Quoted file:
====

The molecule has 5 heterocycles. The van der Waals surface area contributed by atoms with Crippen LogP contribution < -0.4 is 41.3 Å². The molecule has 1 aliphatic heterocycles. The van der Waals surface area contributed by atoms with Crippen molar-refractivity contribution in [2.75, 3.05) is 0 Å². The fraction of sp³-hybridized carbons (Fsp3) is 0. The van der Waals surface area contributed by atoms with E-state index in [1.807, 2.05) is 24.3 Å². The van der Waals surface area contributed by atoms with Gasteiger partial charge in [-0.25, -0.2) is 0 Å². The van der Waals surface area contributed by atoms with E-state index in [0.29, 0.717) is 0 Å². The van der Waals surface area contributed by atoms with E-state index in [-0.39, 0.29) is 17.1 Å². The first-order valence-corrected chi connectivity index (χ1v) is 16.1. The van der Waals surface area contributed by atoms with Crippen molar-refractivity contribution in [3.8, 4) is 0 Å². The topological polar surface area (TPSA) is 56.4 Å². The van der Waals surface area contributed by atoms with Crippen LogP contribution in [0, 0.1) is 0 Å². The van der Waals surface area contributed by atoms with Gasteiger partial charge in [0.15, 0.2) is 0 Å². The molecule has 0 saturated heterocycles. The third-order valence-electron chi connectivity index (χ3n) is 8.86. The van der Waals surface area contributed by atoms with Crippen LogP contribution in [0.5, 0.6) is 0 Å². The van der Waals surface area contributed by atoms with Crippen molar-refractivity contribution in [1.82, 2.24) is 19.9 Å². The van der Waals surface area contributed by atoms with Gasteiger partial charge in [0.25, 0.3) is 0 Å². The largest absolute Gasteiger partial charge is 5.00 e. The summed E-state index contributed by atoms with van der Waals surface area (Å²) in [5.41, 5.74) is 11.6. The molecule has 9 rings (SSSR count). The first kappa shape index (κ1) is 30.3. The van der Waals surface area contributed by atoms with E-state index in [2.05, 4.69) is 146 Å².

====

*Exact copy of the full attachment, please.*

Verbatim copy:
The molecule has 5 heterocycles. The van der Waals surface area contributed by atoms with Crippen LogP contribution < -0.4 is 41.3 Å². The molecule has 1 aliphatic heterocycles. The van der Waals surface area contributed by atoms with Crippen molar-refractivity contribution in [2.75, 3.05) is 0 Å². The fraction of sp³-hybridized carbons (Fsp3) is 0. The van der Waals surface area contributed by atoms with E-state index in [1.807, 2.05) is 24.3 Å². The van der Waals surface area contributed by atoms with Gasteiger partial charge in [-0.25, -0.2) is 0 Å². The van der Waals surface area contributed by atoms with E-state index in [0.29, 0.717) is 0 Å². The van der Waals surface area contributed by atoms with E-state index in [-0.39, 0.29) is 17.1 Å². The first-order valence-corrected chi connectivity index (χ1v) is 16.1. The van der Waals surface area contributed by atoms with Crippen molar-refractivity contribution in [3.8, 4) is 0 Å². The topological polar surface area (TPSA) is 56.4 Å². The van der Waals surface area contributed by atoms with Crippen LogP contribution in [0, 0.1) is 0 Å². The van der Waals surface area contributed by atoms with Gasteiger partial charge in [0.15, 0.2) is 0 Å². The molecule has 0 saturated heterocycles. The third-order valence-electron chi connectivity index (χ3n) is 8.86. The van der Waals surface area contributed by atoms with Crippen LogP contribution in [0.5, 0.6) is 0 Å². The van der Waals surface area contributed by atoms with Crippen molar-refractivity contribution in [1.82, 2.24) is 19.9 Å². The van der Waals surface area contributed by atoms with Gasteiger partial charge in [0.25, 0.3) is 0 Å². The largest absolute Gasteiger partial charge is 5.00 e. The summed E-state index contributed by atoms with van der Waals surface area (Å²) in [5.41, 5.74) is 11.6. The molecule has 9 rings (SSSR count). The first kappa shape index (κ1) is 30.3. The van der Waals surface area contributed by atoms with E-state index in [2.05, 4.69) is 146 Å².